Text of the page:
The report also recommends some key first steps to assessing a company’s cyber exposure and offers some guidance for captives in responding to cyber risk insurance challenges. The report can be found at

3. Court cases and arbitration

England and Wales: PA(GI) Limited v GICL 2013 Limited1 – to whom do liabilities for historical wrongdoings transfer under a Part VII transfer of insurance business?

The recent decision by the High Court in PA(GI) v GICL 2013 Limited and Cigna insurance Services (Europe) Limited underlines the importance of identifying and dealing with insurance business liabilities in an insurance business transfer scheme and, crucially, ensuring that the scheme drafting adequately reflects the parties’ intentions.

The case involved a dispute over whether liabilities for PPI mis-selling had been effectively transferred from PAGI to Groupama under the terms of a Part VII insurance business transfer scheme (scheme) sanctioned by the Court in 2006. The Scheme provided that “Transferred Liabilities” means “all liabilities of the Transferor…under or attaching to the Transferred Policies”. Cigna was made a party to the application because both PAGI and Groupama have provisional claims to be indemnified by Cigna in respect of any claims made against them for mis-selling. The court was not concerned with the detail of these indemnities but their existence was a material factor to be taken into account in the construction of the terms of the scheme.

Although PAGI accepted that any fine by the Financial Conduct Authority (FCA) for PPI mis-selling relating to the transferred policies was not included in the definition of “Transferred Liabilities”, PAGI argued that “under or attaching to” included liabilities arising from Financial Ombudsman Service (FOS) decisions in relation to such PPI mis-selling.

The court disagreed with PAGI and decided that the FOS liabilities did not arise “under” the transferred policies and that the natural interpretation of the phrase “attaching to the Transferred Policies” did not capture the FOS liabilities either. It concluded that this decision was aligned with the “overall purpose of the 2006 scheme and business common sense”. There was no commercial imperative that meant the court should adopt an unnatural interpretation of the scheme and it was “inherently unlikely that if the parties did have an intention to transfer liability for mis-selling claims to Groupama, they would have kept quiet about it”. Therefore, the insurer responsible for mis-selling claims before the FOS was held to be PAGI and not Groupama.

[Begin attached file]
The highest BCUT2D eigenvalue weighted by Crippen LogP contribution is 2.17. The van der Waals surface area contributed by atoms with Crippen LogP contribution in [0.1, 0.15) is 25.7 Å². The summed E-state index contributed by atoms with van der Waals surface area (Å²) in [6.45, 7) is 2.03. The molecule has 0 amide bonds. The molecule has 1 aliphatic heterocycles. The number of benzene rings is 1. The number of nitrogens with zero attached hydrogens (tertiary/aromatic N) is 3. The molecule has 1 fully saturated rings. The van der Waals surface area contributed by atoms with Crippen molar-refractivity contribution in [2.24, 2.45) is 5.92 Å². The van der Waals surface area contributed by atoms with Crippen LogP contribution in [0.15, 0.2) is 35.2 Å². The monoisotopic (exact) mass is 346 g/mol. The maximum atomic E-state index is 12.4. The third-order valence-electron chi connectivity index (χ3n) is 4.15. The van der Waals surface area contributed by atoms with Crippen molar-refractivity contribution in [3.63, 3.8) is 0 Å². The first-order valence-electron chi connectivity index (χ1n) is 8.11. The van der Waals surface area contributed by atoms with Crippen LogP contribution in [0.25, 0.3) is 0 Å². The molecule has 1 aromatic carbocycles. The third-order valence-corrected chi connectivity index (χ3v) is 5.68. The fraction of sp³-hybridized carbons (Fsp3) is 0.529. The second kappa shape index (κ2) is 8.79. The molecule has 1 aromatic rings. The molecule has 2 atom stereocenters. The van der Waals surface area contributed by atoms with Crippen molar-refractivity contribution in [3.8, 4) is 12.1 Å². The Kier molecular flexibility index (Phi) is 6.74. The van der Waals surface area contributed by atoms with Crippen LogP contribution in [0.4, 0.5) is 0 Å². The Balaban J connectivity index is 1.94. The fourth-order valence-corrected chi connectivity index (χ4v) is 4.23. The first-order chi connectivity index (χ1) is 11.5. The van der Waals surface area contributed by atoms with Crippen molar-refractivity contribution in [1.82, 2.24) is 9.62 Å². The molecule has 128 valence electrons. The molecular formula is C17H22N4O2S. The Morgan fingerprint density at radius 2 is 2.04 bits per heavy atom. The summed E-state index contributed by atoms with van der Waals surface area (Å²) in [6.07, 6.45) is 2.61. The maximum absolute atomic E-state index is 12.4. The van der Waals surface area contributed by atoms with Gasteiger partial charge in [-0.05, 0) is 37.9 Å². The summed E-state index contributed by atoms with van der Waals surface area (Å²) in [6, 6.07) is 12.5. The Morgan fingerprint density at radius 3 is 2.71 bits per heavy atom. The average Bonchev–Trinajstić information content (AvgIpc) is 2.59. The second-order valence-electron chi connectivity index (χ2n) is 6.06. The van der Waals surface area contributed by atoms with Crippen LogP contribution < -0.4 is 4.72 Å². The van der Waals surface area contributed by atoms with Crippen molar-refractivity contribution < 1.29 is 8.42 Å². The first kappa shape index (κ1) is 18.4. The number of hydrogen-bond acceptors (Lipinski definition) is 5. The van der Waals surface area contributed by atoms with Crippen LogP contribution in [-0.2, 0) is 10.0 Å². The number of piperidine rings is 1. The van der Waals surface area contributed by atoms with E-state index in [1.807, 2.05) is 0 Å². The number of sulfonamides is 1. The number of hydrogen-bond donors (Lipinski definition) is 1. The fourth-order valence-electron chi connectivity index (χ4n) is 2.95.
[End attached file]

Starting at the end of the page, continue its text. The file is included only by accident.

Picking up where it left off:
The message is clear: the scheme document needs to spell out in express terms how the parties wish to deal with liabilities. These days, it is much more common for scheme documents to use a wider definition of “Transferred Liabilities” as meaning “liabilities relating to the Transferred Business” or similar which, as Cigna submitted, would have been wide enough to transfer the FOS liabilities. However, it is nonetheless incumbent upon the parties to ensure that the terms and definitions used are appropriate for the particular circumstances of the scheme. The UK regulators are, of course, sensitive to these issues as well, particularly given the potential risks and impact on policyholders.

Whether the parties to a new scheme intend liabilities to remain with the transferor or transfer to the transferee, they will need to ensure that the scheme is explicit on the matter, the position is clear to all of those affected and that the regulators and courts are satisfied that policyholders (including former policyholders and those whose policies are not transferring) are not unfairly disadvantaged by such approach to such an extent that the scheme should not go ahead. If there is a real possibility that policyholders might be adversely affected by this (for example, where there is any doubt about the transferor having sufficient resources to compensate former policyholders or where the potential burden of compensation impacts the security of the existing policyholders of the transferee), the risk of regulatory objection or a refusal by the court to sanction the scheme rises significantly. As well as ensuring that the drafting reflects the intentions of the parties, a robust communications strategy and a reasoned justification for the chosen strategy would be crucial in order to keep the transaction on track.

But perhaps the real lesson from this dispute is the one illustrated by the position of Ageas Insurance Ltd, which was not formally a party to the proceedings but agreed to be bound by the court’s decision.